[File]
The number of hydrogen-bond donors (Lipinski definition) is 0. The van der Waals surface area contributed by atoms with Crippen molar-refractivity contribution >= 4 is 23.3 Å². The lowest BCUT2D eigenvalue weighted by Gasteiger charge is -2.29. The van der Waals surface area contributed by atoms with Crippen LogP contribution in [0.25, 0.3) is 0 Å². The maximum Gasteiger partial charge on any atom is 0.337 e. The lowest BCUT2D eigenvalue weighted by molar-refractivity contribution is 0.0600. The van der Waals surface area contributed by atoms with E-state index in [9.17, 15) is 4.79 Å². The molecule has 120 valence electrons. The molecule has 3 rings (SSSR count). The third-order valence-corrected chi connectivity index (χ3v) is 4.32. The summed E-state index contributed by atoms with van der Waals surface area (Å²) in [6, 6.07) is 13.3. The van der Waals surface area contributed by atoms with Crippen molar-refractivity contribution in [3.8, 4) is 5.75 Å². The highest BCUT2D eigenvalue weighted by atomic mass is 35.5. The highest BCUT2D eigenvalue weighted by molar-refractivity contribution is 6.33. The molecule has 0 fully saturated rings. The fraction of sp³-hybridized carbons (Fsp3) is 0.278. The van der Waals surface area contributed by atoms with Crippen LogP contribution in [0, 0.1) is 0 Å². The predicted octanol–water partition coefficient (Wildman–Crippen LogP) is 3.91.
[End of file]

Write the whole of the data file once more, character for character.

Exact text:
The number of hydrogen-bond donors (Lipinski definition) is 0. The van der Waals surface area contributed by atoms with Crippen molar-refractivity contribution >= 4 is 23.3 Å². The lowest BCUT2D eigenvalue weighted by Gasteiger charge is -2.29. The van der Waals surface area contributed by atoms with Crippen LogP contribution in [0.25, 0.3) is 0 Å². The maximum Gasteiger partial charge on any atom is 0.337 e. The lowest BCUT2D eigenvalue weighted by molar-refractivity contribution is 0.0600. The van der Waals surface area contributed by atoms with E-state index in [9.17, 15) is 4.79 Å². The molecule has 120 valence electrons. The molecule has 3 rings (SSSR count). The third-order valence-corrected chi connectivity index (χ3v) is 4.32. The summed E-state index contributed by atoms with van der Waals surface area (Å²) in [6, 6.07) is 13.3. The van der Waals surface area contributed by atoms with Crippen molar-refractivity contribution in [3.8, 4) is 5.75 Å². The highest BCUT2D eigenvalue weighted by atomic mass is 35.5. The highest BCUT2D eigenvalue weighted by molar-refractivity contribution is 6.33. The molecule has 0 fully saturated rings. The fraction of sp³-hybridized carbons (Fsp3) is 0.278. The van der Waals surface area contributed by atoms with Crippen LogP contribution in [0, 0.1) is 0 Å². The predicted octanol–water partition coefficient (Wildman–Crippen LogP) is 3.91.